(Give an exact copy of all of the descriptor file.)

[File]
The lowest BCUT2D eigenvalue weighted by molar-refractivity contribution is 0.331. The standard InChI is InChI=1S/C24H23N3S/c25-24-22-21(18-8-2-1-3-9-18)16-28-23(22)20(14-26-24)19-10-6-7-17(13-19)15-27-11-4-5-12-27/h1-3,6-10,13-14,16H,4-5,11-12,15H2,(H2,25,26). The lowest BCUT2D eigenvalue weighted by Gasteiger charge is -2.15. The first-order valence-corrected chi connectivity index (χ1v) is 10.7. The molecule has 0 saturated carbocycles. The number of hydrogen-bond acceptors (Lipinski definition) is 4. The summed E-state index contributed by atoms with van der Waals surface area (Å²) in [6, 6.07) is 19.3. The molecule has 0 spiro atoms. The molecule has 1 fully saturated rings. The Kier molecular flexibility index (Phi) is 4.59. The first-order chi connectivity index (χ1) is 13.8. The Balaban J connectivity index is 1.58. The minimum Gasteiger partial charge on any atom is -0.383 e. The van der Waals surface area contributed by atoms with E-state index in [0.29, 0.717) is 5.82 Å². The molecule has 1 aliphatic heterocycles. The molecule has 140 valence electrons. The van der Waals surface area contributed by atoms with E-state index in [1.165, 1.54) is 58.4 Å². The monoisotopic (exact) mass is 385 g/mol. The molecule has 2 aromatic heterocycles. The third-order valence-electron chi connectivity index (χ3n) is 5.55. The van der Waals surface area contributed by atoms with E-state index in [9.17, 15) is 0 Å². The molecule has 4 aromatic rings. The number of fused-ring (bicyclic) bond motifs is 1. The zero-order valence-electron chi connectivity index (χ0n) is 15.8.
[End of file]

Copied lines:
The lowest BCUT2D eigenvalue weighted by molar-refractivity contribution is 0.331. The standard InChI is InChI=1S/C24H23N3S/c25-24-22-21(18-8-2-1-3-9-18)16-28-23(22)20(14-26-24)19-10-6-7-17(13-19)15-27-11-4-5-12-27/h1-3,6-10,13-14,16H,4-5,11-12,15H2,(H2,25,26). The lowest BCUT2D eigenvalue weighted by Gasteiger charge is -2.15. The first-order valence-corrected chi connectivity index (χ1v) is 10.7. The molecule has 0 saturated carbocycles. The number of hydrogen-bond acceptors (Lipinski definition) is 4. The summed E-state index contributed by atoms with van der Waals surface area (Å²) in [6, 6.07) is 19.3. The molecule has 0 spiro atoms. The molecule has 1 fully saturated rings. The Kier molecular flexibility index (Phi) is 4.59. The first-order chi connectivity index (χ1) is 13.8. The Balaban J connectivity index is 1.58. The minimum Gasteiger partial charge on any atom is -0.383 e. The van der Waals surface area contributed by atoms with E-state index in [0.29, 0.717) is 5.82 Å². The molecule has 1 aliphatic heterocycles. The molecule has 140 valence electrons. The van der Waals surface area contributed by atoms with E-state index in [1.165, 1.54) is 58.4 Å². The monoisotopic (exact) mass is 385 g/mol. The molecule has 2 aromatic heterocycles. The third-order valence-electron chi connectivity index (χ3n) is 5.55. The van der Waals surface area contributed by atoms with E-state index in [9.17, 15) is 0 Å². The molecule has 4 aromatic rings. The number of fused-ring (bicyclic) bond motifs is 1. The zero-order valence-electron chi connectivity index (χ0n) is 15.8.